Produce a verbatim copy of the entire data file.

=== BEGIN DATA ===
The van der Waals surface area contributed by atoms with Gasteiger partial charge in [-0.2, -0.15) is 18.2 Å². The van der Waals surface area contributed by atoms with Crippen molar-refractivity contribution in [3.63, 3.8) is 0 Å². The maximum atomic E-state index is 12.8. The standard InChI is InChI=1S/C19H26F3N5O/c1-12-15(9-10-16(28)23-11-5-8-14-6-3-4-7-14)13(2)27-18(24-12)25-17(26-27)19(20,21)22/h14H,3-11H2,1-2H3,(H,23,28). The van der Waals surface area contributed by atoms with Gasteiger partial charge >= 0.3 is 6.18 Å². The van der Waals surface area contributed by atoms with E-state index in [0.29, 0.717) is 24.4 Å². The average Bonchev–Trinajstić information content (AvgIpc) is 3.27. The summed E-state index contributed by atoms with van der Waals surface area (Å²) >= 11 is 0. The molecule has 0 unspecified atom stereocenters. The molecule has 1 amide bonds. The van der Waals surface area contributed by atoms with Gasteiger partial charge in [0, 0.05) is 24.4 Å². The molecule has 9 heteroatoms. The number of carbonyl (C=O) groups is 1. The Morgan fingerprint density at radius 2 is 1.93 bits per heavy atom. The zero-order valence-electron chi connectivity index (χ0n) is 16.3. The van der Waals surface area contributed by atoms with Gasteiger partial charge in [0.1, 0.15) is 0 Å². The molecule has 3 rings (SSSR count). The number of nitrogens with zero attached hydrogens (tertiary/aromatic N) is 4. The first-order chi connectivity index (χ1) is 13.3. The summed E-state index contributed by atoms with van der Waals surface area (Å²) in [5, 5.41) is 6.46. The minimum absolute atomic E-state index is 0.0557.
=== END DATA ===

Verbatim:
The van der Waals surface area contributed by atoms with Gasteiger partial charge in [-0.2, -0.15) is 18.2 Å². The van der Waals surface area contributed by atoms with Crippen molar-refractivity contribution in [3.63, 3.8) is 0 Å². The maximum atomic E-state index is 12.8. The standard InChI is InChI=1S/C19H26F3N5O/c1-12-15(9-10-16(28)23-11-5-8-14-6-3-4-7-14)13(2)27-18(24-12)25-17(26-27)19(20,21)22/h14H,3-11H2,1-2H3,(H,23,28). The van der Waals surface area contributed by atoms with Gasteiger partial charge >= 0.3 is 6.18 Å². The van der Waals surface area contributed by atoms with E-state index in [0.29, 0.717) is 24.4 Å². The average Bonchev–Trinajstić information content (AvgIpc) is 3.27. The summed E-state index contributed by atoms with van der Waals surface area (Å²) >= 11 is 0. The molecule has 0 unspecified atom stereocenters. The molecule has 1 amide bonds. The van der Waals surface area contributed by atoms with Gasteiger partial charge in [0, 0.05) is 24.4 Å². The molecule has 9 heteroatoms. The number of carbonyl (C=O) groups is 1. The Morgan fingerprint density at radius 2 is 1.93 bits per heavy atom. The zero-order valence-electron chi connectivity index (χ0n) is 16.3. The van der Waals surface area contributed by atoms with Gasteiger partial charge in [0.1, 0.15) is 0 Å². The molecule has 3 rings (SSSR count). The number of nitrogens with zero attached hydrogens (tertiary/aromatic N) is 4. The first-order chi connectivity index (χ1) is 13.3. The summed E-state index contributed by atoms with van der Waals surface area (Å²) in [5, 5.41) is 6.46. The minimum absolute atomic E-state index is 0.0557.